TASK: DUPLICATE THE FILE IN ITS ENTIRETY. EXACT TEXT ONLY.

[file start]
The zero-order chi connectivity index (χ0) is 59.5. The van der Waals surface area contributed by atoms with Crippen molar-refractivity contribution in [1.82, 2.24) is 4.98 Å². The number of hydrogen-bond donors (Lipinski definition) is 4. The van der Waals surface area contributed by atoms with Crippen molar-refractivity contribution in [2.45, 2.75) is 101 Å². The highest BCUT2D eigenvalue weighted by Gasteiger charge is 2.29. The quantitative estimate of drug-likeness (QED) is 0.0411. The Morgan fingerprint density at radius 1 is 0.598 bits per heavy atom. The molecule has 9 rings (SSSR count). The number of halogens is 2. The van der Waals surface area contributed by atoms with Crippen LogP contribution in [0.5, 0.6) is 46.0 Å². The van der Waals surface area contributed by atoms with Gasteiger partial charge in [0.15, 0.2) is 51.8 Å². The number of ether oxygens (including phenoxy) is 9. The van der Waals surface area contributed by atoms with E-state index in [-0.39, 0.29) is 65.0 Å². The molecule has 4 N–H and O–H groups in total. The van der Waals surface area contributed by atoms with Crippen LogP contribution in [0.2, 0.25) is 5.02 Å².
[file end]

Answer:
The zero-order chi connectivity index (χ0) is 59.5. The van der Waals surface area contributed by atoms with Crippen molar-refractivity contribution in [1.82, 2.24) is 4.98 Å². The number of hydrogen-bond donors (Lipinski definition) is 4. The van der Waals surface area contributed by atoms with Crippen molar-refractivity contribution in [2.45, 2.75) is 101 Å². The highest BCUT2D eigenvalue weighted by Gasteiger charge is 2.29. The quantitative estimate of drug-likeness (QED) is 0.0411. The Morgan fingerprint density at radius 1 is 0.598 bits per heavy atom. The molecule has 9 rings (SSSR count). The number of halogens is 2. The van der Waals surface area contributed by atoms with Crippen LogP contribution in [0.5, 0.6) is 46.0 Å². The van der Waals surface area contributed by atoms with Gasteiger partial charge in [0.15, 0.2) is 51.8 Å². The number of ether oxygens (including phenoxy) is 9. The van der Waals surface area contributed by atoms with E-state index in [-0.39, 0.29) is 65.0 Å². The molecule has 4 N–H and O–H groups in total. The van der Waals surface area contributed by atoms with Crippen LogP contribution in [0.2, 0.25) is 5.02 Å².